- Meat and poultry
- Homemade sausages
Learn how to make homemade bratwurst sausages with this step-by-step recipe. A German feast awaits!
London, England, UK
11 people made this
IngredientsMakes: 8 to 10 sausages
- 700g pork shoulder
- 450g hanger steak (onglet)
- 200g pork fat
- 125ml beer
- 4 to 5 cloves garlic, minced
- 1 tablespoon salt
- 2 teaspoons ground white pepper
- 2 teaspoons chilli flakes (optional)
- 1 teaspoon caraway seeds
- 1 teaspoon dried marjoram
- 1/2 teaspoon ground nutmeg
- 1/2 teaspoon ground allspice
- 1/4 teaspoon ground ginger
- 1 hog casing
MethodPrep:1hr ›Extra time:1hr › Ready in:2hr
- Place the beef, pork and pork fat in the freezer for 30 minutes. Also place the meat mincer in the freezer, as this will make mincing easier.
- Remove meat and fat from the freezer and cut into cubes.
- Pass the partially frozen meat and fat through the cold meat mincer fitted with a medium plate. Combine the mince with the beer, garlic and seasonings. Mix well for 2 to 3 minutes, using your hands, until the mixture starts to congeal. Cover with clingfilm and chill for 1 hour, or up to overnight.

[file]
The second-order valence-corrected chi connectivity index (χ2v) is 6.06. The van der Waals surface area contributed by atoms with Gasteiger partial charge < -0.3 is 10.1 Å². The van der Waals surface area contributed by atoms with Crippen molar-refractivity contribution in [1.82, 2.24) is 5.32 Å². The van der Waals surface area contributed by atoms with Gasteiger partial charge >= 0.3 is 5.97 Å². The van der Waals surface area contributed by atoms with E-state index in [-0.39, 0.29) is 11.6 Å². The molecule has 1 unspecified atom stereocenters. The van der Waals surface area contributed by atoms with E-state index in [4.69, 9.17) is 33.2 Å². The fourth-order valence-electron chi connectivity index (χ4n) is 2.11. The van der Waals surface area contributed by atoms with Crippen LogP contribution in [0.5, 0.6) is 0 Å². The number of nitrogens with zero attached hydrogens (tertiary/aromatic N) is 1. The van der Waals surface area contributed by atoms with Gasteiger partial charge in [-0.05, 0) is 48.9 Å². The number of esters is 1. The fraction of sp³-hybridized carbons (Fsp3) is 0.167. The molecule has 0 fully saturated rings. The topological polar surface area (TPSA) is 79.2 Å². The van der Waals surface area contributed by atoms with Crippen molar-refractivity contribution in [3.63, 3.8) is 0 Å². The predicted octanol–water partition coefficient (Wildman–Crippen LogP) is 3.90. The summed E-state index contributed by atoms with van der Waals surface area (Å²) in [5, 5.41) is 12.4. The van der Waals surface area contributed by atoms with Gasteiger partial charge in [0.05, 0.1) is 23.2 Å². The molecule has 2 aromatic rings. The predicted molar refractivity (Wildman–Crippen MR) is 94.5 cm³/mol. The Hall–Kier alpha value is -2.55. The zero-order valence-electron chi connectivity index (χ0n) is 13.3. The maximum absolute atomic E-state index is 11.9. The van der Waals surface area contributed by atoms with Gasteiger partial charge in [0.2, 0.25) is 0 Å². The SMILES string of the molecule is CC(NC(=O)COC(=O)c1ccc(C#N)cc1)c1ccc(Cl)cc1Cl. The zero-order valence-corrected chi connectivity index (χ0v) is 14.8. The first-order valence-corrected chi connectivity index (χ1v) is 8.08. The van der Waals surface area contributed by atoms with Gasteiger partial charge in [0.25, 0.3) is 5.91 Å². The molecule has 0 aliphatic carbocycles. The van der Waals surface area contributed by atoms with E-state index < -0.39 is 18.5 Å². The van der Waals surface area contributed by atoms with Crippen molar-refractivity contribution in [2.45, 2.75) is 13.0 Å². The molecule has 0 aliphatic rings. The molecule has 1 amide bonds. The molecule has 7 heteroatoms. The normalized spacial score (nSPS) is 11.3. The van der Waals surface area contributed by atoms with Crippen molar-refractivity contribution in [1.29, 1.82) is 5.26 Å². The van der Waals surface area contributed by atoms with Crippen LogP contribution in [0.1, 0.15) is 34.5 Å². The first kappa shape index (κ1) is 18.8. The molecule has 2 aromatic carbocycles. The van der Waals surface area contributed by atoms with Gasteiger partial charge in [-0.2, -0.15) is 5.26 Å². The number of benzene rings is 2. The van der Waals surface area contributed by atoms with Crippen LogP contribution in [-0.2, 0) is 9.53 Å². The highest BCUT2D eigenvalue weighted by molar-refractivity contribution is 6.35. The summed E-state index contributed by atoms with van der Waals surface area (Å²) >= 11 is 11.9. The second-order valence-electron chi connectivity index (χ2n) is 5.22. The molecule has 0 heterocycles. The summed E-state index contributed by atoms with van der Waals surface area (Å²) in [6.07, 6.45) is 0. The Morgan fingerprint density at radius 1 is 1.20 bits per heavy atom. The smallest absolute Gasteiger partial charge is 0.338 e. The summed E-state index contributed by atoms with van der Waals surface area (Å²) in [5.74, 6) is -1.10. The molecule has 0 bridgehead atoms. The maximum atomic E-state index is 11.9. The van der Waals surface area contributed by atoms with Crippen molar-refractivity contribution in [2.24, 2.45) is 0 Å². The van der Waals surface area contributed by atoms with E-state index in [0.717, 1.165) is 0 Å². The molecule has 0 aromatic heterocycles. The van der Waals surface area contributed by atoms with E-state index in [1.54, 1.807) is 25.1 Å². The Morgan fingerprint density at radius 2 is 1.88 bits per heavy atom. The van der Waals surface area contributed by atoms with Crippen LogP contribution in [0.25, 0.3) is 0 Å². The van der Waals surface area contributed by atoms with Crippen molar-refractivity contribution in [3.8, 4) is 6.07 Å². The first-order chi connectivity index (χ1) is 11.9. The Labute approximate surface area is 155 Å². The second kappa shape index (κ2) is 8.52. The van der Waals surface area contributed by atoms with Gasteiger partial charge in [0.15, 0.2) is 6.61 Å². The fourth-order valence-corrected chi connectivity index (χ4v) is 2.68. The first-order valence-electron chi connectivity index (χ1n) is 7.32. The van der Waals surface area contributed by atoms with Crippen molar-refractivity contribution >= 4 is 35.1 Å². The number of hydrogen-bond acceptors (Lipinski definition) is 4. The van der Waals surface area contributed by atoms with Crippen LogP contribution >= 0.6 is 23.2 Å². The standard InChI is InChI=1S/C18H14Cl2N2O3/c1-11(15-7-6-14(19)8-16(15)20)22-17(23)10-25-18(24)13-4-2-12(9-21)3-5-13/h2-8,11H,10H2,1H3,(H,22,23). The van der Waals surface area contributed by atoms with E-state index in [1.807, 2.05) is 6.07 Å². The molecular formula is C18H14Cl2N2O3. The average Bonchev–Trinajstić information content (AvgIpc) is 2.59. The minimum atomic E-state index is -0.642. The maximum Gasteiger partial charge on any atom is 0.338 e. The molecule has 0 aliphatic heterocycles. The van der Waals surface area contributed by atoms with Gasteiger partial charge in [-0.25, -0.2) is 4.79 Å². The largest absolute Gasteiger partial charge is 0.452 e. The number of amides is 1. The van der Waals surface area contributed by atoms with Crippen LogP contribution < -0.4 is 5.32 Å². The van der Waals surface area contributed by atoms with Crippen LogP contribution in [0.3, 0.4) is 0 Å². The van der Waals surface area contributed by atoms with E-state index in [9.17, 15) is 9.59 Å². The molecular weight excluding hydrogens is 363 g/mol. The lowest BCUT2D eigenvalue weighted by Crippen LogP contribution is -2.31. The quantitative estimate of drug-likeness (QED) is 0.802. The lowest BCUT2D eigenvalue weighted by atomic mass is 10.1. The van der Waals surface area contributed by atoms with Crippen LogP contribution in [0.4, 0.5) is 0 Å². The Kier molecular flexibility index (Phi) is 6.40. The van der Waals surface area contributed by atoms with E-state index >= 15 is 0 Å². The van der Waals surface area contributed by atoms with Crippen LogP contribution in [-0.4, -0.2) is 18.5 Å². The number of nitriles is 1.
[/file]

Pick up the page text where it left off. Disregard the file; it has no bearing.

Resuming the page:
- Soak the casing in cold water for about 30 minutes. Place the wide end of a sausage stuffing funnel up against the sink tap and run cold water through the inside of the casing.
- Using the medium sausage stuffing funnel attachment, thread the casing onto the funnel. Start passing the meat mixture through the funnel, stopping as it just starts to come out the other end. Tie the casing into a knot at the end, then continue passing the meat mixture through the funnel, supporting the sausage with your other hand. Once the meat mixture is finished, tie the other end of the casing into a knot.
- Twist the casing at regular intervals to create individual links, alternating between twisting in opposite directions.
- Using a metal skewer, poke 2 to 3 small holes in each sausage to allow air to escape during cooking.
- Cook as desired or chill in the fridge up to 3 days, or freeze for up to 3 months.
Hanger steak is also known by its French name, Onglet, and is a flavourful cut of beef that comes from near the diaphragm. It's sometimes called 'butcher's steak', as it was often the cut that the butchers would reserve for themselves. If you can't find it, skirt steak would be a suitable substitute.